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World’s first plant-eating marine reptile

Artist's representation of Atopodentatus unicus

A crocodile-sized “hammerhead” creature that lived 242 million years ago in today’s southern China, may have been the earliest known example of a plant-eating marine reptile, say researchers.

Scientists say that the fossil’s hammerhead-shaped jaw apparatus was used to feed on plants on the ocean floor.
The reptile’s name, Atopodentatus unicus, is Latin for “unique strangely toothed”. Along the edge of its wide hammerhead jaw, it had peg-like teeth. Further into its mouth, it had bunches of needle-like teeth. It used the peg-like front teeth to scrape plants off of rocks on the sea floor, and then it opened its mouth and sucked in the bits of plant material. Then, it used its needle-like teeth as a sieve, trapping the plants and letting the water back out.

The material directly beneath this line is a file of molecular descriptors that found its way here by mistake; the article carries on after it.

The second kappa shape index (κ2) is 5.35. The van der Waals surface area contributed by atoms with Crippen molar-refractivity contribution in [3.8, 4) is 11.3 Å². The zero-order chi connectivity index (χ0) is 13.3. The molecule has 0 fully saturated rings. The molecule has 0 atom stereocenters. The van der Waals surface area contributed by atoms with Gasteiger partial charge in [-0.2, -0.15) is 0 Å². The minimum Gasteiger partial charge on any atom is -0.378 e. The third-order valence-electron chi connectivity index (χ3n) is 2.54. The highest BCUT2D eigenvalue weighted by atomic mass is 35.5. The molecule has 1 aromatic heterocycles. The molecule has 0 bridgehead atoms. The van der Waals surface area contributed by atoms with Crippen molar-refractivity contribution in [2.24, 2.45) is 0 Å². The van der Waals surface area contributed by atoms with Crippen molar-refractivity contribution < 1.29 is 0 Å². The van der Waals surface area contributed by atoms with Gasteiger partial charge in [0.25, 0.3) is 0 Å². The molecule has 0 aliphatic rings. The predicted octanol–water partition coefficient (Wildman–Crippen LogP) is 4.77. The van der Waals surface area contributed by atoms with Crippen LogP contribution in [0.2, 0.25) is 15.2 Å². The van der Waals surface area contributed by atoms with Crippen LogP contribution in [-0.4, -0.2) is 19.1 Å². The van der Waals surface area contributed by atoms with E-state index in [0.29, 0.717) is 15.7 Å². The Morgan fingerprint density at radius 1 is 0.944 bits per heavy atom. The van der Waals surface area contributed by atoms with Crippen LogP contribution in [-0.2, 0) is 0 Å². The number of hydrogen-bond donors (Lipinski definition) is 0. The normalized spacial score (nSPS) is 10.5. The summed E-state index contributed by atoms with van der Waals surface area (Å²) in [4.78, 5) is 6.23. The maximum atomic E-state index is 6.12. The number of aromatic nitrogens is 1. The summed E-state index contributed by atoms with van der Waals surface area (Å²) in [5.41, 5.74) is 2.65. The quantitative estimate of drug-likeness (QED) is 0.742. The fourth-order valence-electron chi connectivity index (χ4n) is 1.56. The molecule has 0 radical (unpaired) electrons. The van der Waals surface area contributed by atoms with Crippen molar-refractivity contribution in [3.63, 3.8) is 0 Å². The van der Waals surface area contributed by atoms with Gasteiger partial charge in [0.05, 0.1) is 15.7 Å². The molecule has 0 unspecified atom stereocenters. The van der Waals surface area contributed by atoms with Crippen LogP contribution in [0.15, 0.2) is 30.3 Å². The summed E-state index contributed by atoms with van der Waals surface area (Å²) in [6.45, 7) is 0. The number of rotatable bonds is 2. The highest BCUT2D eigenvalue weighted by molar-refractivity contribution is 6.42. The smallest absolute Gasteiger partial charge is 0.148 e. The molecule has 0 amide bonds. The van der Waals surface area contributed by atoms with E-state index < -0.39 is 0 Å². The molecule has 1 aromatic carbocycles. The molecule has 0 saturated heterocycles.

The jaw structure is clearly that of an herbivore. It has similarities to other marine animals that ate plants with a filter-feeding system, but Atopodentatus is older than them by about 8 million years